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What Will Allbirds Do With New $100 Million Investment?

Allbirds’ commitment to creating a sustainable future for the footwear industry is getting not only consumers, but also investors, to buy in, as the San Francisco startup reported $100 million in new funding Monday.

The raise now values the material science innovator, known for its sustainably manufactured footwear made out of renewable materials including New Zealand merino wool, eucalyptus trees, sugar, and its own crafted Trino, which combines the tree fiber and wool into one knit, at $1.7 billion, according to the The Wall Street Journal.

Led by global investment firm Franklin Templeton, the Series E round will help Allbirds strategically enter new product categories while maintaining its unwavering commitment to sustainable material innovation. The capital will also continue to support the shoe maker’s fast-growing international business and aid in the ongoing expansion of its fleet of brick-and-mortar stores, which totals 21 across the U.S, Europe, Asia, and New Zealand. Allbirds has raised more than $200 million since launching in March 2016.

The footwear brand aims to deliver shoes free of a carbon footprint, with its average shoe creating 7.6 kilograms of carbon dioxide equivalent compared to the standard sneaker’s 12.5 kilograms.

Allbirds recently reiterated that its top-three climate priorities were “Carbon, carbon [and] carbon” during a webinar sponsored by Lenzing last week.

The brand’s vice president of innovation and sustainability, Jad Finck, said it maintains a “very clear strategy to measure, reduce and offset” its carbon emissions. In April 2019, Allbirds began to add a “carbon tax” on every product it made, funneling that money into an Allbirds Carbon Fund that invests in verified planet-friendly initiatives like reforestation, building solar and wind capacity, and recapturing methane from landfill and livestock operations.

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“Business can be a force for positive change, and this additional capital will allow us to further our mission of bringing more sustainable products to people around the world,” Allbirds co-CEO Joey Zwillinger said in a statement. “We have seen the power of collective action in response to the global pandemic and, as we continue to grow, we will push for a similar united response to another universal threat: climate change.”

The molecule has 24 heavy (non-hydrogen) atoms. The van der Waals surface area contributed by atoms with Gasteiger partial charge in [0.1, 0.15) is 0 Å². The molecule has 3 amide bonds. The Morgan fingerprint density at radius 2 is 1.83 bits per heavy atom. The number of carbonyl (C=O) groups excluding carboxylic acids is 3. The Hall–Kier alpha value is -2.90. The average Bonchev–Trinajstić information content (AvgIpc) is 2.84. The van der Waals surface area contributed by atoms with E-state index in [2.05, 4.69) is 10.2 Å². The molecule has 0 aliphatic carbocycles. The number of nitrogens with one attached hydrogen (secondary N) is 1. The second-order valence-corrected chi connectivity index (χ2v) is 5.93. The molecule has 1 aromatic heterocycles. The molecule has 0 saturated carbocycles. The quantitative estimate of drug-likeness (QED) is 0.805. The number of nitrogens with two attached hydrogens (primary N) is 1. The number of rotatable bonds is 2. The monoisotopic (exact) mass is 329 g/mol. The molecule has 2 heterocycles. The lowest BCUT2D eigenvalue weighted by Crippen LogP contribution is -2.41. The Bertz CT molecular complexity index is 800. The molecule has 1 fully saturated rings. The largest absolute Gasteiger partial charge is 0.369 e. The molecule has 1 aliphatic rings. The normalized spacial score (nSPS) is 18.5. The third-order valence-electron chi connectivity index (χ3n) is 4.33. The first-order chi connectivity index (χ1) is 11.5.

The funding round follows the launch of Tree Dashers, Allbirds’ first performance running shoe, in May. The Allbirds performance shoe, offered in men’s and women’s sizes, includes some of the brand’s signature ingredients such as the sugarcane SweetFoam midsole offering and a castor bean foam insole with a contoured foot bed further stabilizing the foot from one stride to the next. Additionally, it includes a naturally derived rubber, rather than its synthetic alternative, forms the outsole and helps to minimize signs of wear.

That month, Allbirds joined forces with athletic apparel and footwear giant Adidas to create a performance shoe with the lowest carbon emissions on the market. The collaborative shoe will be designed to meet Adidas’ rigorous performance standards, standing up to repeated impact and providing support through regular wear-and-tear.

Then in June, Allbirds took its sustainability-first approach into the underwear category, launching carbon-neutral skivvies using natural materials such merino wool and eucalyptus tree fiber, with a touch of Spandex for stretch, as well as buying offsets.

The footwear firm, which auctioned off upcycled goods with Chinatown Market, also recently released a new mobile app, which was downloaded 17,000 times within the first 24 hours of launch, Allbirds reps claimed.

The new funding comes on the heels of another $100 million investment that valued sneaker and streetwear marketplace Goat Group at $1.75 billion. Goat Group is best known as an online shopping place for sneakerheads, a market that has thrived even as other fashion sectors have slumped. But Allbirds is competing for a different audience, targeting the socially conscious, more casual clientele.

Allbirds indicated that its international arm continues to exceed expectations, highlighted “strong” launches in Japan and South Korea and the continued growth of the Chinese market.

The company’s Series E funding round also included contributions from T. Rowe Price, Baillie Gifford, TDM Growth Partners, Rockefeller Capital Management, and additional new and returning investors. Allbirds initially set out to raise $50 million with the Series E this summer, but the initiative met more investor interest than initially anticipated.

Allbirds is a certified benefit corporation, or B Corp, which means it commits to serve a range of stakeholders equally, including investors, consumers and employees. The company maintains that this status helps the company focus on combating climate change, and ensure that “doing well as a business does not have to come at the expense of doing good for the planet.”